A lawsuit against a cannabis cultivator filed by its Colorado neighbors, which could have broad repercussions for the legal marijuana industry, began today in a Denver federal courtroom. In the suit, Hope and Michael Reilly contend that “pungent, foul odors” from the facility have impeded their enjoyment and lowered the value of their adjacent land.
The suit was filed in 2015 by the anti-pot group Safe Street Alliance on behalf of the Reillys against Alternative Holistic Healing LLC. The married couple owns “approximately 105 acres of beautiful rolling pasture with sweeping mountain vistas that include views of Pike’s Peak,” according to media reports.
In 2014, enticed by incentives from the Pueblo County government to stimulate a local cannabis industry, Parker Walton bought property adjacent to the Reillys’ land and launched Alternative Holistic Healing. Walton began growing cannabis outdoors and built a 5,000 square foot facility for the indoor cultivation and processing of marijuana.
Last year, the U.S. Court of Appeals for the Tenth Circuit held that the plaintiffs could sue the cultivator under the Racketeer Influenced and Corrupt Organizations Act (RICO). Passed in the 1970s as a tool to fight organized crime, RICO allows civil suits to recover losses from an ongoing criminal enterprise. In 2015, opponents of legalized cannabis began using RICO in states with legal pot, hoping to destroy the new industry with the costs and risks of marketing a product still illegal under federal law.
The suit alleges that “growing recreational marijuana is ‘noxious, annoying or offensive activity’ by virtually any definition because marijuana plants are highly odorous, and their offensive smell travels long distances.” Although the Reillys do not live on the property, the suit alleges the smell lessens their enjoyment of the land when they visit for hiking and horseback riding. Brian Barnes, one of the employees for the plaintiffs, said that lessened enjoyment and a potential drop in property values constitute a loss recoverable under RICO.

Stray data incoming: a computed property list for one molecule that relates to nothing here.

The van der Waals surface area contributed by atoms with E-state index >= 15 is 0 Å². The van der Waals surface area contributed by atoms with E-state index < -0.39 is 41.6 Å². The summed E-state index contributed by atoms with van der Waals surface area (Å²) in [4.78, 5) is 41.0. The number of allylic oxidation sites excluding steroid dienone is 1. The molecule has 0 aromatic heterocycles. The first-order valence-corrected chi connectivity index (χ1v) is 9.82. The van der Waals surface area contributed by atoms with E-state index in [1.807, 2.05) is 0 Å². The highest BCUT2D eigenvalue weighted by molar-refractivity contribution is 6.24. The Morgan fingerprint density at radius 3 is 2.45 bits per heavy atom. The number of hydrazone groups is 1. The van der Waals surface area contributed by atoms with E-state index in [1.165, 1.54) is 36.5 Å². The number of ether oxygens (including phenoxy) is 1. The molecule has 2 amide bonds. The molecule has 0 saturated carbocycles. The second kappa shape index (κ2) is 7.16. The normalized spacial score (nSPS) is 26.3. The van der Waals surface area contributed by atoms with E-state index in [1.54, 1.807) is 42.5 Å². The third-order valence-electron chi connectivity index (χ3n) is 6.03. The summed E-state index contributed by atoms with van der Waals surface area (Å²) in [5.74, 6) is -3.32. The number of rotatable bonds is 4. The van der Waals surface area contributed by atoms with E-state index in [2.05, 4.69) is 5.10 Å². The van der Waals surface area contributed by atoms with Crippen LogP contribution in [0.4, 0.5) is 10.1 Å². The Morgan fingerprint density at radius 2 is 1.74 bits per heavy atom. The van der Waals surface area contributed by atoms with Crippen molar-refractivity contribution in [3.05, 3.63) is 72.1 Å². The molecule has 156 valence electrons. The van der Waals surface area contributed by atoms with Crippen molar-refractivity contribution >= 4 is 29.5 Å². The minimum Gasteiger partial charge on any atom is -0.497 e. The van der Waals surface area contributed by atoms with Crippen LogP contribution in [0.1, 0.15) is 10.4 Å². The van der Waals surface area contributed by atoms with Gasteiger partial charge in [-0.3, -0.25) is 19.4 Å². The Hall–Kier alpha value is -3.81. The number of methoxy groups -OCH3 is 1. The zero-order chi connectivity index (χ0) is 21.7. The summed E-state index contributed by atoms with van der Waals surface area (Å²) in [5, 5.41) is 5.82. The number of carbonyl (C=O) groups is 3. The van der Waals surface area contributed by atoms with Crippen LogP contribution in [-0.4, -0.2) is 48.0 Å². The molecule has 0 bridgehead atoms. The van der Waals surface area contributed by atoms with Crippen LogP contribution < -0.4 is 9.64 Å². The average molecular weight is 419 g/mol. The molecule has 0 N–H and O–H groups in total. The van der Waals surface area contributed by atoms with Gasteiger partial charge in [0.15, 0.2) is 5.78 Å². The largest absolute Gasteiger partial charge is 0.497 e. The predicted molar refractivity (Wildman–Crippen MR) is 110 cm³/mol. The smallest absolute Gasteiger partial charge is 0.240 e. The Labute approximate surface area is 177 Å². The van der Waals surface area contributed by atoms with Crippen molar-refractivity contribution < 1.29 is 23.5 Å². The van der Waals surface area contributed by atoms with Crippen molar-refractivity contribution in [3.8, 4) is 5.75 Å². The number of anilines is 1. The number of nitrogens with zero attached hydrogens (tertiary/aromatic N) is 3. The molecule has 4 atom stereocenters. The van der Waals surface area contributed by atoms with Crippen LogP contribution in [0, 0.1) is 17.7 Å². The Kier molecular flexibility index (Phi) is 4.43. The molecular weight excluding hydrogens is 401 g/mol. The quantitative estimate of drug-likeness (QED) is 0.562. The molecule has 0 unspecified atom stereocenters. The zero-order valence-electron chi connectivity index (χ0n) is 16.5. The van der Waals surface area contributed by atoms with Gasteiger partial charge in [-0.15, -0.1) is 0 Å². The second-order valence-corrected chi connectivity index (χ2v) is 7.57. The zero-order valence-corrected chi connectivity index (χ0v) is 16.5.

“That’s just not right,” Barnes said. “It’s not right to have people in violation of federal law injuring others.”
But Rob Mikos, a Vanderbilt University law professor who specializes in drug law, told the Denver Post that the plaintiffs’ attorneys also have to convince a jury they’ve suffered harm from the grow facility. County tax assessments show that the Reillys’ property has increased in value since the cultivation operation began.
“They can claim a $1 million drop in property value, but if a jury does not agree and says $5,000, that’s not that big of a deal,” said Mikos. “That’s why there are a lot of eyes on the case.”
The original suit filed by the Reillys and the Safe Street Alliance seemingly named every person and entity in association with Alternative Holistic Healing and legalized pot in Colorado in general as defendants. Over time, defendants including Gov. John Hickenlooper, state officials with the Department of Revenue and the Marijuana Enforcement Division, the Pueblo County Commission, an insurance company, and the builder of the facility were pared from the suit by either court action or a settlement out of court.
California attorney Adam Wolfe said he believes the plaintiffs hope the fear of litigation will prevent other businesses from servicing the cannabis industry. But he isn’t sure the legal tactic will succeed.
“What the plaintiffs seemed to be saying is anybody who touched, in any matter, any marijuana business is potentially liable,” Wolf said. “And that is a soundly rejected argument by the courts.”
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